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    abstract = "Objectives: We examined the association between unemployment and government spending on healthcare with colorectal cancer mortality. Methods: Retrospective observational study using data from the World Bank and WHO. Multivariate regression analysis was used, controlling for country-specific differences in infrastructure and demographics. Results: A 1 {\%} increase in unemployment was associated with a significant increase in colorectal cancer mortality in both men and women [men: coefficient (R) = 0.0995, 95 {\%} confidence interval (CI) 0.0132–0.1858, P = 0.024; women: R = 0.0742, 95 {\%} CI 0.0160–0.1324, P = 0.013]. A 1 {\%} increase in government spending on healthcare was associated with a statistically significant decrease in colorectal cancer mortality across both sexes (men: R = −0.4307, 95 {\%} CI −0.6057 to −0.2557, P < 0.001; women: R = −0.2162, 95 {\%} CI −0.3407 to −0.0917, P = 0.001). The largest changes in mortality occurred 3–4 years following changes in either economic variable. Conclusions: Unemployment rises are associated with a significant increase in colorectal cancer mortality, whilst government healthcare spending rises are associated with falling mortality. This is likely due, in part, to reduced access to healthcare services and has major implications for clinicians and policy makers alike.",
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    T1 - Unemployment, public-sector healthcare expenditure and colorectal cancer mortality in the European Union

    T2 - 1990–2009

    AU - Maruthappu, Mahiben

    AU - Watson, Robert A.

    AU - Watkins, Johnathan

    AU - Williams, Callum

    AU - Zeltner, Thomas

    AU - Faiz, Omar

    AU - Ali, Raghib

    AU - Atun, Rifat

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    N2 - Objectives: We examined the association between unemployment and government spending on healthcare with colorectal cancer mortality. Methods: Retrospective observational study using data from the World Bank and WHO. Multivariate regression analysis was used, controlling for country-specific differences in infrastructure and demographics. Results: A 1 % increase in unemployment was associated with a significant increase in colorectal cancer mortality in both men and women [men: coefficient (R) = 0.0995, 95 % confidence interval (CI) 0.0132–0.1858, P = 0.024; women: R = 0.0742, 95 % CI 0.0160–0.1324, P = 0.013]. A 1 % increase in government spending on healthcare was associated with a statistically significant decrease in colorectal cancer mortality across both sexes (men: R = −0.4307, 95 % CI −0.6057 to −0.2557, P < 0.001; women: R = −0.2162, 95 % CI −0.3407 to −0.0917, P = 0.001). The largest changes in mortality occurred 3–4 years following changes in either economic variable. Conclusions: Unemployment rises are associated with a significant increase in colorectal cancer mortality, whilst government healthcare spending rises are associated with falling mortality. This is likely due, in part, to reduced access to healthcare services and has major implications for clinicians and policy makers alike.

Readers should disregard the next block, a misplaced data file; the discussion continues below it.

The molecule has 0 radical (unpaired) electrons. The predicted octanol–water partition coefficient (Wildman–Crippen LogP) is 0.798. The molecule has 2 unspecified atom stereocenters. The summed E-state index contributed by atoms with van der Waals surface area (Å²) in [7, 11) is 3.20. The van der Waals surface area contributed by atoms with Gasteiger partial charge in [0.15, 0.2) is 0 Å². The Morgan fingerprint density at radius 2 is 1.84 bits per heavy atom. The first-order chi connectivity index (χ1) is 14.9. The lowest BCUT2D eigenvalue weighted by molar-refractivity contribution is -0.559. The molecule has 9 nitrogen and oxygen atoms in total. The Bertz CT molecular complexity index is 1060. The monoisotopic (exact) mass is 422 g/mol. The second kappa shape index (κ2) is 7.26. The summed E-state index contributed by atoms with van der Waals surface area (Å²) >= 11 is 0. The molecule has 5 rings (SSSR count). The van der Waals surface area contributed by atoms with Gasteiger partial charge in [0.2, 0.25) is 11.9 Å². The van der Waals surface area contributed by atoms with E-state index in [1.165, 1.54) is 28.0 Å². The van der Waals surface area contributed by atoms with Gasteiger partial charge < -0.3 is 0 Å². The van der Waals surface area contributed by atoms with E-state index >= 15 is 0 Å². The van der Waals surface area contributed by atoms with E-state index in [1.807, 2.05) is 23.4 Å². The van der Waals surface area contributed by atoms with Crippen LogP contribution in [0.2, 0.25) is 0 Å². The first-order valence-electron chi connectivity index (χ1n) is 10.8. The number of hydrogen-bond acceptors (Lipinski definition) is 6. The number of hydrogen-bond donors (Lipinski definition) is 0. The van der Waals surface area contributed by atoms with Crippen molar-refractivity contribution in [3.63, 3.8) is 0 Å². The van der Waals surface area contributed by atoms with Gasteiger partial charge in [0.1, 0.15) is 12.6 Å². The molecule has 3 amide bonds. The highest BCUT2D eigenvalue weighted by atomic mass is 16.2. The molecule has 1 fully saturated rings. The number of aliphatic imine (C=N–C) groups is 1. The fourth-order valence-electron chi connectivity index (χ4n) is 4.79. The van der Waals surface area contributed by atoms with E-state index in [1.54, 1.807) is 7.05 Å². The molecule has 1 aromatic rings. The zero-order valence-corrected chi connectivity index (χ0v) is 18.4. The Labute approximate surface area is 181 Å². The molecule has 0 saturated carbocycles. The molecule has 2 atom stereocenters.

AB - Objectives: We examined the association between unemployment and government spending on healthcare with colorectal cancer mortality. Methods: Retrospective observational study using data from the World Bank and WHO. Multivariate regression analysis was used, controlling for country-specific differences in infrastructure and demographics. Results: A 1 % increase in unemployment was associated with a significant increase in colorectal cancer mortality in both men and women [men: coefficient (R) = 0.0995, 95 % confidence interval (CI) 0.0132–0.1858, P = 0.024; women: R = 0.0742, 95 % CI 0.0160–0.1324, P = 0.013]. A 1 % increase in government spending on healthcare was associated with a statistically significant decrease in colorectal cancer mortality across both sexes (men: R = −0.4307, 95 % CI −0.6057 to −0.2557, P < 0.001; women: R = −0.2162, 95 % CI −0.3407 to −0.0917, P = 0.001). The largest changes in mortality occurred 3–4 years following changes in either economic variable. Conclusions: Unemployment rises are associated with a significant increase in colorectal cancer mortality, whilst government healthcare spending rises are associated with falling mortality. This is likely due, in part, to reduced access to healthcare services and has major implications for clinicians and policy makers alike.

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    KW - Colorectal cancer

    KW - European Union

    KW - Healthcare spending